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The Story of the Cape Malay! - Discussion Forum

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The Story of the Cape Malay!

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Old 18th January 2004, 22:45
Malayamerican Malayamerican is offline
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A Cultural Link Spanning Three Centuries:
The Story of the Cape Malay
South Africa and Indonesia have only enjoyed formal diplomatic ties since August 1994, but it is not a well known fact that our links stretch back close to three hundred years.
Looking back in history, the colonization of Africa and Asia by European powers from the fifteenth tonineteenth centuries led to the enslavement of millions of Afro-Asian peoples, and an international slave trade. This slave trade led to the involuntary migration of large numbers of Africans and Asians to different parts of the world.

It was one such stream of people, most of whom were political exiles or prisoners who had opposed the colonization of their countries, that came to the Cape of Good Hope (now the city of Cape Town). The first such migrants began to arrive in the latter half of the seventeenth century, mainly from colonies occupied by the Dutch and the British.

The large majority of these migrants that came to the Cape of Good Hope were Muslims, who were captured and sent into exile from colonies such as Ceylon, Madagascar, India and the Dutch East Indies (Indonesia as we know it today).

The origins of this migration can be traced to early in the sixteenth century when, at the end of Indonesia's Majapahit Kingdom, European military penetration and anti-Islamic persecution caused resistance. The dutch crushed that resistance and exiled many opponents to the Cape of Good Hope in southern Africa, which was also occupied by the Dutch.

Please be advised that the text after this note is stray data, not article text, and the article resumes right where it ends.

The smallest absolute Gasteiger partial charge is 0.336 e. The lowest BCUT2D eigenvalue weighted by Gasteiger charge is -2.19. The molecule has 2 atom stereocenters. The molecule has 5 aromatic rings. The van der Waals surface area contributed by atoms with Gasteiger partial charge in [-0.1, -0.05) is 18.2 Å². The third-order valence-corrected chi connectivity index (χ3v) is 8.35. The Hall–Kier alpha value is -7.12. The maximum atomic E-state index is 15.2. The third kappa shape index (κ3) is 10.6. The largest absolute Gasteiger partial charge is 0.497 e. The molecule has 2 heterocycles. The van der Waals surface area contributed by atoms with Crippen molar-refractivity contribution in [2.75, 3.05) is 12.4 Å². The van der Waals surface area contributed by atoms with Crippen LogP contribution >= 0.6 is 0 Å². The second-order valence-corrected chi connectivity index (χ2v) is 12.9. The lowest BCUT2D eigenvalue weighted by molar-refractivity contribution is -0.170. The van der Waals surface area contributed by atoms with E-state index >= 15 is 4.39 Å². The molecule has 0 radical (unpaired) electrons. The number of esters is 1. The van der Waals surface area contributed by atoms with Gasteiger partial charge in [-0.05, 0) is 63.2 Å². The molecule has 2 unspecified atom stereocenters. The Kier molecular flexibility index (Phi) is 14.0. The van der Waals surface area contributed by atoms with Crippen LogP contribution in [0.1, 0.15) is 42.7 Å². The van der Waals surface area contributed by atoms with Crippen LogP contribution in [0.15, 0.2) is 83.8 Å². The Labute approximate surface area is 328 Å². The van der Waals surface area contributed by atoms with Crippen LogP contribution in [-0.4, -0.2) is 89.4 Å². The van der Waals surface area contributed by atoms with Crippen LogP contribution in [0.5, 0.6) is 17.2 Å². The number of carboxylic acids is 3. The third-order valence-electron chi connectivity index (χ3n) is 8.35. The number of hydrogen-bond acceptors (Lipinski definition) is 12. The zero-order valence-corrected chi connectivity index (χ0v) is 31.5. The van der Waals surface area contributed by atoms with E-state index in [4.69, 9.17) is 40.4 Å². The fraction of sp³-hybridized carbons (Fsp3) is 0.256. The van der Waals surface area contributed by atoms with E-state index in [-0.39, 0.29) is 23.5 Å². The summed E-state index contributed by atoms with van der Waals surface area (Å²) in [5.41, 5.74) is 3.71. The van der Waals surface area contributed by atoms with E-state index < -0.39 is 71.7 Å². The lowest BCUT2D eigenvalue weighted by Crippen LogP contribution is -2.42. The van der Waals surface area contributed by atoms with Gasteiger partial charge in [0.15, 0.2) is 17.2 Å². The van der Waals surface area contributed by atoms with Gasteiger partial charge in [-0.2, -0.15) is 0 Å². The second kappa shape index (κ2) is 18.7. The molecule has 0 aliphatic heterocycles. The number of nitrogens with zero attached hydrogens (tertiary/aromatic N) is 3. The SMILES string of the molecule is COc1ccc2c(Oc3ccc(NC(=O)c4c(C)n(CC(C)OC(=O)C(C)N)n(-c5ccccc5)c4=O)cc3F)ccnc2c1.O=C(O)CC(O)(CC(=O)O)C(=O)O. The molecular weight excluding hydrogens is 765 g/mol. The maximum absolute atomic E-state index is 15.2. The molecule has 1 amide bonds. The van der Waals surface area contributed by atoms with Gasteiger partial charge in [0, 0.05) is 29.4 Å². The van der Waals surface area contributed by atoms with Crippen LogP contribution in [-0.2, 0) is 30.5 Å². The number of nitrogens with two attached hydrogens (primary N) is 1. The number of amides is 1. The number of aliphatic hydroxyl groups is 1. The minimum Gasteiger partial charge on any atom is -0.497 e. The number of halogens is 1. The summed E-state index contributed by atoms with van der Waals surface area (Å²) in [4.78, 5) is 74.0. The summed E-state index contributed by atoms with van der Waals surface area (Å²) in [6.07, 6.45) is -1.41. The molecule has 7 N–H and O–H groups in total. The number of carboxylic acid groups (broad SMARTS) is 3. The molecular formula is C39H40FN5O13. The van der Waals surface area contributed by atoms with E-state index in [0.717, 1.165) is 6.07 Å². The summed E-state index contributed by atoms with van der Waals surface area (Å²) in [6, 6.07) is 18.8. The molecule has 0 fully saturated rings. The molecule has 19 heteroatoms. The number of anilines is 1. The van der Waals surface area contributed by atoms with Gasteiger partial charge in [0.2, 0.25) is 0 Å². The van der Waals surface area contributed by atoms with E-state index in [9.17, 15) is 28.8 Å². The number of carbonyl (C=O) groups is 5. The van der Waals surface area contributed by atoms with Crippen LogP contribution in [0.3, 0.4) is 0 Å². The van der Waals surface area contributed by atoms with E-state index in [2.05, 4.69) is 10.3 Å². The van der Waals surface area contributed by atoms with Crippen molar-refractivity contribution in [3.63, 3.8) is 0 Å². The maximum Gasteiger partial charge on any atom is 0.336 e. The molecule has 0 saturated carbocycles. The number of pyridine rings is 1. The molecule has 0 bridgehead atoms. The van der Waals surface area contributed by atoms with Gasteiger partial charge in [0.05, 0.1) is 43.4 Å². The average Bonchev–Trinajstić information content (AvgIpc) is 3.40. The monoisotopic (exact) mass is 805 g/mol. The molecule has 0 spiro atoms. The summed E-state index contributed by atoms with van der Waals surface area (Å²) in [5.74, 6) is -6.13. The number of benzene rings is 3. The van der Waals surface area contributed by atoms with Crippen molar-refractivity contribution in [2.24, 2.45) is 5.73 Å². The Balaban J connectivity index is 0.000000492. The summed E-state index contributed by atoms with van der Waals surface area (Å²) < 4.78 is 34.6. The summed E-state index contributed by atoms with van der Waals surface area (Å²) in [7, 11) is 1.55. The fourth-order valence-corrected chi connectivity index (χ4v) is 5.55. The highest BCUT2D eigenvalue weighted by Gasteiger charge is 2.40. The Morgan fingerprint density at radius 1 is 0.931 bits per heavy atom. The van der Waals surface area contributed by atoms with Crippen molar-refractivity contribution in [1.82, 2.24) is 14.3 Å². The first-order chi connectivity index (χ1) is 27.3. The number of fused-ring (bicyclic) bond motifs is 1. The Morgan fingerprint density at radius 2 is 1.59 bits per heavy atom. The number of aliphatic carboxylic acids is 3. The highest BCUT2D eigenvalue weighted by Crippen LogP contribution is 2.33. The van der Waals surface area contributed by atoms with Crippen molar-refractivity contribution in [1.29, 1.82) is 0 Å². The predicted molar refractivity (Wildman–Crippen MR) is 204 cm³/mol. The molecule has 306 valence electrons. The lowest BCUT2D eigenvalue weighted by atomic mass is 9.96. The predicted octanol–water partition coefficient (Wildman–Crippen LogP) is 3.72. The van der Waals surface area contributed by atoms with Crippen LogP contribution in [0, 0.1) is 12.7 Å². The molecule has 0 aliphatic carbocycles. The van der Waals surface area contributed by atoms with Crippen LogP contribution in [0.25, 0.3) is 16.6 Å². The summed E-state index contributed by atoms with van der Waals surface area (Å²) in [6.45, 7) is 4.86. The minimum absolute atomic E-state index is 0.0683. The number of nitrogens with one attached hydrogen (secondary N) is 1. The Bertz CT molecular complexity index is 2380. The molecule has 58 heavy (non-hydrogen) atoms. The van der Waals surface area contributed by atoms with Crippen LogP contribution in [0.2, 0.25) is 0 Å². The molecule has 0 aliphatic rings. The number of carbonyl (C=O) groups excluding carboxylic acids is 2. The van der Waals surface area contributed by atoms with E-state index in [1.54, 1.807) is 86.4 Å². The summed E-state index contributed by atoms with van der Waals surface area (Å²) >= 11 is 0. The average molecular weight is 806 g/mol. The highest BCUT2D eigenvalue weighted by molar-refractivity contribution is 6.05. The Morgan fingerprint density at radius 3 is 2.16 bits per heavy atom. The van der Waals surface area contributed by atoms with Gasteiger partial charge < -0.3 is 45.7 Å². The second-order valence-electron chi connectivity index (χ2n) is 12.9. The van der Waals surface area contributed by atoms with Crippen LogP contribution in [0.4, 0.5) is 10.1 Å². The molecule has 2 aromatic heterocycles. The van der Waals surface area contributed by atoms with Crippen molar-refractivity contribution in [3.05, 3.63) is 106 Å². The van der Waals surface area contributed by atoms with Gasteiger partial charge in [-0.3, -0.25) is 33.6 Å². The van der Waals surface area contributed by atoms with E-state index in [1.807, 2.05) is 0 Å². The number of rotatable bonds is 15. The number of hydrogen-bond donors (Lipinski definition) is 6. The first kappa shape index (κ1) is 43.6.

The first Dutch settlers in the Cape of Good Hope arrived in 1652, when Jan van Riebeeck came to the Cape to establish a trading post and supply fort in the Cape of Good Hope. The Cape thus became a regular stopover for trading vessels plying the Europe-East Indies route. In fact, remnants of the settlement can be found

in the city of Cape Town today, such as the Castle or Old Fort.
The Dutch therefore required labour and utilised the opportunity to import political exiles from the East Indies as slaves. Many of these people were skilled artisans, such as silversmiths, masons, milliners, cobblers, singers and tailors. They came to be known collectively as Cape Malay, since despite their diverse origins as far afield as East Africa and Malaysia, and they all spoke the "traders' lingua franca"- Malay.

One such prominent, figure among the Cape Malay, or Orang Cayen (Men of Repute), who resisted the Dutch occupation of the East Indies, and is hailed as a hero in modern day Indonesia, was Sheikh Yusuf. He is credited with having brought Islam to South Africa. Sheikh Yusuf (or Sheikh Yusuf al-taj alKhalwatial-Maqasari, as he is known in religious circles) was born in 1626 in Goa on the island of Celebes (today known as Sulawesi), the son of Makassarese nobility, and the nephew of King Bissu of Gowa.

Sheikh Yusuf spent several years studying Arabic and traditional religious sciences in Mecca, and eventually returned to Banten, West Java, where he taught the Islamic doctrine of "Khalwatiyyah", which he had learned during his years spent in Mecca.

He eventually sided with Sultan Ageng in his fight against attempts by the Dutch to gain complete control of the Sultanates in the East Indies. Sheikh Yusuf was captured in 1683, and exiled to Ceylon and eventually the Cape of Good Hope, where he arrived aboard the ship "de Voetboeg" in 1694.

Having arrived in the Cape, Sheikh Yusuf and his family and followers were sent to Zandvliet farm just outside Cape Town, to prevent his influence on the Islamic slave population. The Dutch attempts to isolate them failed, and Zandvliet became a rallying point for slaves, and other exiles from the East. Today, this farm area is known as Macassar. As Sheikh Yusuf's influence and spiritual teachings spread, the elementary structures of one of the first Muslim communities in the country were established.

Sheikh Yusuf died on 23 May 1699, and was buried on a hill overlooking Macassar. Today, a tomb constructed there is among the 25 Islamic shrines or kramat that encircle Cape Town. In 1705, Sheikh Yusuf's remains were brought to Makassar (Ujung Pandang of today), and interred in a tomb located in Katangka Village, bordering on the Gowa regency.

Ambassador Kubheka paid a historic visit to the tomb while on an official visit to South Sulawesi in March 1997, to pay his respects to the memory of Sheikh Yusuf, and the cultural link between South Africa and Indonesia which he helped to found.